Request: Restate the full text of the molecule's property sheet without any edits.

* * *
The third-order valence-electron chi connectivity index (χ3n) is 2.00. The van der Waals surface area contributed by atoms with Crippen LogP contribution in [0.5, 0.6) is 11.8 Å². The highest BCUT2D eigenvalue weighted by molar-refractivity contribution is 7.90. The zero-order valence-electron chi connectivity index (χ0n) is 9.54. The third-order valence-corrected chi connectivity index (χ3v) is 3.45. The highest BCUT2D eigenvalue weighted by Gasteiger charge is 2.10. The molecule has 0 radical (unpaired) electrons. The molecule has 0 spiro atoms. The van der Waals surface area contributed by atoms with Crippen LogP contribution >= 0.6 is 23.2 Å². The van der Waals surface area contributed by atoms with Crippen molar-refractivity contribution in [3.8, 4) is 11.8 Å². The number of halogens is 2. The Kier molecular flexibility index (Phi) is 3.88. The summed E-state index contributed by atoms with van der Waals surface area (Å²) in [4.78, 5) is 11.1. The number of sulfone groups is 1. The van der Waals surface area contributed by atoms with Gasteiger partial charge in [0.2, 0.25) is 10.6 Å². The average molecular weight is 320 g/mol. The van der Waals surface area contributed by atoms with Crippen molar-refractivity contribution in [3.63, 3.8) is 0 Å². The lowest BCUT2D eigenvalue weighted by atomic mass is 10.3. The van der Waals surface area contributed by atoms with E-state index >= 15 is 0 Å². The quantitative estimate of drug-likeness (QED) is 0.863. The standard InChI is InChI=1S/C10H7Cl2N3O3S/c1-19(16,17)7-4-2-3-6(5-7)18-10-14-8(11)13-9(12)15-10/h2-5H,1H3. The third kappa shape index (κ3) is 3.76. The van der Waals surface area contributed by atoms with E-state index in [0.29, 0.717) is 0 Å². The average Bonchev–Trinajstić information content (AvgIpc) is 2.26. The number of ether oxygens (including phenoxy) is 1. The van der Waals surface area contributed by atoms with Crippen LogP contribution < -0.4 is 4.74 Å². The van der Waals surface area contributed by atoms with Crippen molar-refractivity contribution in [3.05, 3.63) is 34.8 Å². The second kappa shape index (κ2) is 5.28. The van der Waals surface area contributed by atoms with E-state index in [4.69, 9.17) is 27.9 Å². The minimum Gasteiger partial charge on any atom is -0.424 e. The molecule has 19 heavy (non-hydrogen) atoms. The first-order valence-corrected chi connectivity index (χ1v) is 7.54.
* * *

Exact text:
The third-order valence-electron chi connectivity index (χ3n) is 2.00. The van der Waals surface area contributed by atoms with Crippen LogP contribution in [0.5, 0.6) is 11.8 Å². The highest BCUT2D eigenvalue weighted by molar-refractivity contribution is 7.90. The zero-order valence-electron chi connectivity index (χ0n) is 9.54. The third-order valence-corrected chi connectivity index (χ3v) is 3.45. The highest BCUT2D eigenvalue weighted by Gasteiger charge is 2.10. The molecule has 0 radical (unpaired) electrons. The molecule has 0 spiro atoms. The van der Waals surface area contributed by atoms with Crippen LogP contribution >= 0.6 is 23.2 Å². The van der Waals surface area contributed by atoms with Crippen molar-refractivity contribution in [3.8, 4) is 11.8 Å². The number of halogens is 2. The Kier molecular flexibility index (Phi) is 3.88. The summed E-state index contributed by atoms with van der Waals surface area (Å²) in [4.78, 5) is 11.1. The number of sulfone groups is 1. The van der Waals surface area contributed by atoms with Gasteiger partial charge in [0.2, 0.25) is 10.6 Å². The average molecular weight is 320 g/mol. The van der Waals surface area contributed by atoms with Crippen molar-refractivity contribution in [3.63, 3.8) is 0 Å². The lowest BCUT2D eigenvalue weighted by atomic mass is 10.3. The van der Waals surface area contributed by atoms with E-state index >= 15 is 0 Å². The quantitative estimate of drug-likeness (QED) is 0.863. The standard InChI is InChI=1S/C10H7Cl2N3O3S/c1-19(16,17)7-4-2-3-6(5-7)18-10-14-8(11)13-9(12)15-10/h2-5H,1H3. The third kappa shape index (κ3) is 3.76. The van der Waals surface area contributed by atoms with E-state index in [0.29, 0.717) is 0 Å². The average Bonchev–Trinajstić information content (AvgIpc) is 2.26. The number of ether oxygens (including phenoxy) is 1. The van der Waals surface area contributed by atoms with Crippen LogP contribution < -0.4 is 4.74 Å². The van der Waals surface area contributed by atoms with Crippen molar-refractivity contribution in [3.05, 3.63) is 34.8 Å². The second kappa shape index (κ2) is 5.28. The van der Waals surface area contributed by atoms with E-state index in [4.69, 9.17) is 27.9 Å². The minimum Gasteiger partial charge on any atom is -0.424 e. The molecule has 19 heavy (non-hydrogen) atoms. The first-order valence-corrected chi connectivity index (χ1v) is 7.54.